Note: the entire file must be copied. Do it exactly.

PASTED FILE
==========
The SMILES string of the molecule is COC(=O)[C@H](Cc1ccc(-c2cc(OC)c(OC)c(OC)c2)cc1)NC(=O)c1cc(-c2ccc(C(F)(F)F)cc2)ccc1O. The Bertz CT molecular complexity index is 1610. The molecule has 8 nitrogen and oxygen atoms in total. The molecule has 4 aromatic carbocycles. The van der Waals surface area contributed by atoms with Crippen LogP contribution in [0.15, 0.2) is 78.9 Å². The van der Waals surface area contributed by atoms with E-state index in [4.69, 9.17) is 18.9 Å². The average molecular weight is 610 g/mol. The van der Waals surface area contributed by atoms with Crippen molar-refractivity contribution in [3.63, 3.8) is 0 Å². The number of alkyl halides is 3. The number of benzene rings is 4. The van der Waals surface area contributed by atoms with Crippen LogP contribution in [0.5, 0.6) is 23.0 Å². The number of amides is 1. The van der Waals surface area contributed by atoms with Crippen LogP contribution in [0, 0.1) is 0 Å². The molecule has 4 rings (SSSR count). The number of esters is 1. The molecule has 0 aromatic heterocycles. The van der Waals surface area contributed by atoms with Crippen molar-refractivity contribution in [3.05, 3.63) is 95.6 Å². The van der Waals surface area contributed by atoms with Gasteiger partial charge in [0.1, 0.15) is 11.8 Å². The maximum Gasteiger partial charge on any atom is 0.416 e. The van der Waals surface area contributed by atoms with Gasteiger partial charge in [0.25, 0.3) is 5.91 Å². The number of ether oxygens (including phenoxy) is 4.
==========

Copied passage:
The SMILES string of the molecule is COC(=O)[C@H](Cc1ccc(-c2cc(OC)c(OC)c(OC)c2)cc1)NC(=O)c1cc(-c2ccc(C(F)(F)F)cc2)ccc1O. The Bertz CT molecular complexity index is 1610. The molecule has 8 nitrogen and oxygen atoms in total. The molecule has 4 aromatic carbocycles. The van der Waals surface area contributed by atoms with Crippen LogP contribution in [0.15, 0.2) is 78.9 Å². The van der Waals surface area contributed by atoms with E-state index in [4.69, 9.17) is 18.9 Å². The average molecular weight is 610 g/mol. The van der Waals surface area contributed by atoms with Crippen molar-refractivity contribution in [3.63, 3.8) is 0 Å². The number of alkyl halides is 3. The number of benzene rings is 4. The van der Waals surface area contributed by atoms with Crippen LogP contribution in [0.5, 0.6) is 23.0 Å². The number of amides is 1. The van der Waals surface area contributed by atoms with Crippen LogP contribution in [0, 0.1) is 0 Å². The molecule has 4 rings (SSSR count). The number of esters is 1. The molecule has 0 aromatic heterocycles. The van der Waals surface area contributed by atoms with Crippen molar-refractivity contribution in [3.05, 3.63) is 95.6 Å². The van der Waals surface area contributed by atoms with Gasteiger partial charge in [0.1, 0.15) is 11.8 Å². The maximum Gasteiger partial charge on any atom is 0.416 e. The van der Waals surface area contributed by atoms with Gasteiger partial charge in [0.25, 0.3) is 5.91 Å². The number of ether oxygens (including phenoxy) is 4.